It is a familiar fact that scientific software tends to do a lot of vector arithmetic and similar, that one does not want to keep rewriting the low-level code for such, so the usual practice is to use an off-the-shelf arithmetic library such as LINPACK.
I've been trying to track down the early history of such, and apparently the first such library was IBM's Scientific Subroutine Package (SSP), which was presumably bundled with IBM hardware in the early days (because IBM software in general was, prior to the great unbundling of 1969) and which seems to have been important and widely used in its day, until superseded by EISPACK in the early seventies.
An excellent, detailed account of the creation of EISPACK can be found at https://web.archive.org/web/20170702065825/http://history.siam.org/pdfs2/Dongarra_%20returned_SIAM_copy.pdf
Now, I'm trying to understand this history from the perspective of the people who were there at the time, and I keep trying to think of what I would do if I were a software manager at IBM, and it seems to me that I would consider it important to keep SSP up to date, keep it the number one choice, because that is something that could very well influence the purchase of computer equipment at academic institutions, which could later influence the purchase of equipment in business by students graduated from those academic institutions.
Was IBM's lunch simply eaten by a hungry and determined competitor? It doesn't quite look like that. From the above document, it seems that EISPACK was written by academics; in general, academics do not regard the writing of code is a high-value activity, but as something best avoided if reasonably possible; this does seem to have been the case here; from the above document:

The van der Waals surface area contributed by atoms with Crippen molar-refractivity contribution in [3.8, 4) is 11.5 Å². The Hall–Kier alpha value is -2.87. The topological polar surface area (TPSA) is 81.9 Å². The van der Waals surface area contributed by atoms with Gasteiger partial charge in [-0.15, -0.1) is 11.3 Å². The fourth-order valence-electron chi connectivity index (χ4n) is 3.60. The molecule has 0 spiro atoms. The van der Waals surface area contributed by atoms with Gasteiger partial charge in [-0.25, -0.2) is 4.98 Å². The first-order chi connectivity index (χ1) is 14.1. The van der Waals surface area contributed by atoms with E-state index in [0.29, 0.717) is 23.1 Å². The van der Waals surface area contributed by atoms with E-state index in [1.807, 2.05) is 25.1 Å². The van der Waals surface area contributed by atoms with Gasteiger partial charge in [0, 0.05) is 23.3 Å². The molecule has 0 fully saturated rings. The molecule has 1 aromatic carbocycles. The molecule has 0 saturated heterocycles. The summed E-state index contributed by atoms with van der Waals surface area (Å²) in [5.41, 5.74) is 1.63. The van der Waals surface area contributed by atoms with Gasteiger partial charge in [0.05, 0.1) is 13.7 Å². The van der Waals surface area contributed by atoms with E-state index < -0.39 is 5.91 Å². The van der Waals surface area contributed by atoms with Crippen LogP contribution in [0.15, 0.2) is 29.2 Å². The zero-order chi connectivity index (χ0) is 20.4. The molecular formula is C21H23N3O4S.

That kind of software is always one of these funny things in terms of providing research funds. If you’re writing software, many people ask the question “where’s the research contribution in working on software, how does it affect us and why should we be paying for this?” So that’s been a constant source of problems from the political side in funding mathematical software on a level with some of the research that’s done in other areas. And sometimes we’d have to hide the fact that we’re writing software, so we’d say that we’re developing portable techniques...
It does, on reflection, feel a little surprising for the world's strongest IT company to be outcompeted by people who weren't even supposed to be spending their time writing code.
So what happened?
Did someone at IBM fall asleep at the wheel?
Did the EISPACK developers discover some new techniques so important that it was worth redoing a lot of programming work that had previously been done by a corporate team?
Did the EISPACK developers decide that portability was so important that it was worth redoing that work? If so, are there any statements on record from any of them explaining this decision and the reasoning behind it? The above document contains no indication of such.
Is there some other factor that I am missing?